20. 20. Ghorbani, F.M., Kaffashi, B., Shokrollahi, P., Seyedjafari, E. and Ardeshirylajimi, A. (2015) PCL/Chitosan/Zn-Doped nHAelectrospun Nanocomposite Scaffold Promotes Adipose Derived Stem Cells Adhesion and Proliferation. Carbohydrate Polymers, 15, 133-142.

  21. 21. Ardeshirylajimi, A., Dinarvand, P., Seyedjafari, E., Langroudi, L., Adegani, F.J. and Soleimani, M. (2013) Enhanced Reconstruction of Rat Calvarial Defects Achieved by Plasma-Treated Electrospun Scaffolds and Induced Pluripotent Stem Cells. Cell and Tissue Research, 354, 849-860.

  22. 22. Mi, F.L., Tan, Y.C., Liang, H.C., Huang, R.N. and Sung, H.W. (2001) In Vitro Evaluation of a Chitosan Membrane Cross-Linked with Genipin. Journal of Biomaterials Science. Polymer Edition, 12, 835-850.

  23. 23. Park, Y.J., Lee, Y.M., Park, S.N., Sheen, S.Y., Chung, C.P. and Lee, S.J. (2000) Platelet Derived Growth Factor Releasing Chitosan Sponge for Periodontal Bone Regeneration. Biomaterials, 21, 153-159.

  24. 24. Park, Y.J., Kim, K.H., Lee, J.Y., Ku, Y., Lee, S.J., Min, B.M. and Chung, C.P. (2006) Immobilization of Bone Morphogenetic Protein-2 on a Nanofibrous Chitosan Membrane for Enhanced Guided Bone Regeneration. Biotechnology and Applied Biochemistry, 43, 17-24.

  25. 25. Yun, Y.P., Kim, S.E., Kang, E.Y., Kim, H.J., Park, K. and Song, H.R. (2013) The Effect of Bone Morphogenic Protein-2 (BMP-2)-Immobilizing Heparinized-Chitosan Scaffolds for Enhanced Osteoblast Activity. Tissue Engineering and Regenerative Medicine, 10, 122-130.

  26. 26. Nandi, S.K., Kundu, B. and Basu, D. (2013) Protein Growth Factors Loaded Highly Porous Chitosan Scaffold: A Comparison of Bone Healing Properties. Materials Science & Engineering. C, Materials for Biological Applications, 33, 1267-1275.

  27. 27. Sigurdsson, T.J., Lee, M.B., Kubota, K., Turek, T.J., Wozney, J.M. and Wikesjo, U.M. (1995) Periodontal Repair in Dogs: Recombinant Human Bone Morphogenetic Protein-2 Significantly Enhances Periodontal Regeneration. Journal of Periodontology, 66, 131-138.

  28. 28. Toriumi, D.M., O’Grady, K., Horlbeck, D.M., Desai, D., Turek, T.J. and Wozney, J. (1999) Mandibular Reconstruction using Bone Morphogenetic Protein 2: Long-Term Follow-Up in a Canine Model. The Laryngoscope, 109, 1481-1489.

  29. 29. Cochran, D.L., Schenk, R., Buser, D., Wozney, J.M. and Jones, A.A. (1999) Recombinant Human Bone Morphogenetic Protein-2 Stimulation of Bone Formation around Endosseous Dental Implants. Journal of Periodontology, 70, 139-151.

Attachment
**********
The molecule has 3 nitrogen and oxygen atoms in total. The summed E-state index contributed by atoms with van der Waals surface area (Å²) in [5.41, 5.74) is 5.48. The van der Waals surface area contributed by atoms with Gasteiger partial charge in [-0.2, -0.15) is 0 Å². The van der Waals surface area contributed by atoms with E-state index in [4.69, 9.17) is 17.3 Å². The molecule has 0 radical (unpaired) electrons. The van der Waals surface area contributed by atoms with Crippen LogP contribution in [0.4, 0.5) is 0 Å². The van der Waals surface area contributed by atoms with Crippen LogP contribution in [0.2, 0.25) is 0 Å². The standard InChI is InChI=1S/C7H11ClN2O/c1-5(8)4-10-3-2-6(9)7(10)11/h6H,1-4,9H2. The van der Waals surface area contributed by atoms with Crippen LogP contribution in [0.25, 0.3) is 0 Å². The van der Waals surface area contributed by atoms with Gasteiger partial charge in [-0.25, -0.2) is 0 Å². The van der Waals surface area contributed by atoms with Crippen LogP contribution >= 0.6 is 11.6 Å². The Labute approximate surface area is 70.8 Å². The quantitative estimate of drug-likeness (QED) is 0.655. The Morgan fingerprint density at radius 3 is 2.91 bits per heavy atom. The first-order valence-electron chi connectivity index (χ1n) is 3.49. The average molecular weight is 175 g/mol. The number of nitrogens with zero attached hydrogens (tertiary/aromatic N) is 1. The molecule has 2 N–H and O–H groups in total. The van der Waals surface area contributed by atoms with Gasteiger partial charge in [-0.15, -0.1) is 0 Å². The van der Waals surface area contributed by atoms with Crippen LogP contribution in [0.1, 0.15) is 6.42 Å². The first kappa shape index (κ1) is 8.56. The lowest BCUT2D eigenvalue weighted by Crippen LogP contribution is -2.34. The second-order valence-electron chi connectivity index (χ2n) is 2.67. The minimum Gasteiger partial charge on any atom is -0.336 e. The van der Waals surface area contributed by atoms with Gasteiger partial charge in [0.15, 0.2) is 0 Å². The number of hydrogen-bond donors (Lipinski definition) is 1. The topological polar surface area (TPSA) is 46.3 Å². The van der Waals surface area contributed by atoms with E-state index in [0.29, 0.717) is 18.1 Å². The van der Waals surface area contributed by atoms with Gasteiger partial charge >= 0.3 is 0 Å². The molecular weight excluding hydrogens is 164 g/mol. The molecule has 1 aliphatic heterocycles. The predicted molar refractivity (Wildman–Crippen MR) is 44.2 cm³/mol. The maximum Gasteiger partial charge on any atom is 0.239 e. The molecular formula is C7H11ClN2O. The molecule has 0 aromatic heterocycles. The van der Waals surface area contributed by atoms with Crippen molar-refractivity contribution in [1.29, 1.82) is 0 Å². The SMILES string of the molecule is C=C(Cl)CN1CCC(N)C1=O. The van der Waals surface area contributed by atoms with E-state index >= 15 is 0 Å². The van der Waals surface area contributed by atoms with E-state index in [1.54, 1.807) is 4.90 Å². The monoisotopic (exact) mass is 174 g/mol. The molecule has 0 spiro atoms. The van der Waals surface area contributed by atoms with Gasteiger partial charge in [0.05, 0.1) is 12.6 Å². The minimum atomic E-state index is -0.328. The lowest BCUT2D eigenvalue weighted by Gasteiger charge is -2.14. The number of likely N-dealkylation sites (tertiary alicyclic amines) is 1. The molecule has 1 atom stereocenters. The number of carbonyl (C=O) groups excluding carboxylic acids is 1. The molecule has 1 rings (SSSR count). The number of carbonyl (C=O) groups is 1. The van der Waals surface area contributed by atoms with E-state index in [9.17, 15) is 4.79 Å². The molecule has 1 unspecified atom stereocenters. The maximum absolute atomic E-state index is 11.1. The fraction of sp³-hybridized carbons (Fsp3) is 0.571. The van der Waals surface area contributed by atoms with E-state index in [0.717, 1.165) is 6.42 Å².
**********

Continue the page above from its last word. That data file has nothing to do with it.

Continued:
30. 30. Wikesjo, U.M.E., Guglielmoni, P.G., Promsudthi, A., Cho, K.S., Trombelli, L., Selvig, K.A., Jin, L. and Wozney, J.M. (1999) Periodontal Repair in Dogs: Effect of rhBMP-2 Concentration on Regeneration of Alveolar Bone and Periodontal Attachment. Journal of Clinical Periodontology, 26, 392-400.

  31. 31. Selvig, K.A., Sorensen, R.G., Wozney, J.M. and Wikesjo, U.M. (2002) Bone Repair Following Recombinant Human Bone Morphogenetic Protein-2 Stimulated Periodontal Regeneration. Journal of Periodontology, 73, 1020-1029.

  32. 32. Kao, R.T., Murakami, S. and Beirne, O.R. (2009) The Use of Biologic Mediators and Tissue Engineering in Dentistry. Periodontology 2000, 50, 127-153.

  33. 33. Chan, K.A., Andrade, S.E., Boles,M., Buist, D.S.M., Chase, G.A., Donahue, J.G., Goodman, M.J., Gurwitz, J.H., LaCroix, A.Z. and Platt, R. (2000) Inhibitors of Hydroxymethylglutaryl-Coenzyme A Reductase and Risk of Fractures among Older Women. The Lancet, 355, 2185-2188.

  34. 34. Wang, P.S., Solomon, D.H., Mogun, H. and Avorn, J. (2000) HMG-CoA Reductase Inhibitors and the Risk of Hip Fractures in Elderly Patients. Journal of American Medical Association, 283, 3211-3216.

  35. 35. Funkhouser, H.L., Adera, T. and Adler, R.A. (2002) Effect of HMG-CoA Reductase Inhibitors (Statins) on Bone Mineral Density. Journal of Clinical Densitometry, 5, 151-158.

  36. 36. Kupcsik, L., Meurya, T., Flury, M., Stoddart, M. and Alini, M. (2009) Statin-Induced Calcification in Human Mesenchymal Stem Cells Is Cell Death Related. Journal of Cellular and Molecular Medicine, 13, 4465-4473.

  37. 37. Zhao, B.J. and Liu, Y.H. (2014) Simvastatin Induces the Osteogenic Differentiation of Human Periodontal Ligament Stem Cells. Fundamental & Clinical Pharmacology, 28, 583-592.

  38. 38. Yamashita, M., Otsuka, F., Mukai, T., Otani, H., Inagaki, K., Miyoshi, T., Goto, J., Yamamura, M. and Makino, H. (2008) Simvastatin Antagonizes Tumor Necrosis Factor-Alpha Inhibition of Bone Morphogenetic Proteins-2-Induced Osteoblast Differentiation by Regulating Smad Signaling and Ras/Rho-Mitogenactivated Protein Kinase Pathway. The Journal of Endocrinology, 196, 601-613.

  39. 39. Maeda, T., Kawane, T. and Horiuchi, N. (2003) Statins Augment Vascular Endothelial Growth Factor Expression in Osteoblastic Cells via Inhibition of Protein Prenylation. Endocrinology, 144, 681-692.

  40. 40. Ayukawa, Y., Yasukawa, E., Moriyama, Y., Ogino, Y., Wada, H., Atsuta, I. and Koyano, K. (2009) Local Application of Statin Promotes Bone Repair through the Suppression of Osteoclasts and the Enhancement of Osteoblasts at Bone-Healing Sites in Rats. Oral Surgery, Oral Medicine, Oral Pathology, Oral Radiology, and Endodontics, 107, 336-342.

  41. 41. Sakoda, K., Yamamoto, M., Negishi, Y., Liao, J.K., Node, K. and Izumi, Y. (2006) Simvastatin Decreases IL-6 and IL-8 Production in Epithelial Cells. Journal of Dental Research, 85, 520-523.

  42. 42. Jerwood, S. and Cohen, J. (2008) Unexpected Antimicrobial Effect of Statins. The Journal of Antimicrobial Chemotherapy, 61, 362-364.

  43. 43. Pradeep, A.R. and Thorat, M.S. (2010) Clinical Effect of Subgingivally Delivered Simvastatin in the Treatment of Patients with Chronic Periodontitis: A Randomized Clinical Trial. Journal of Periodontology, 81, 214-222.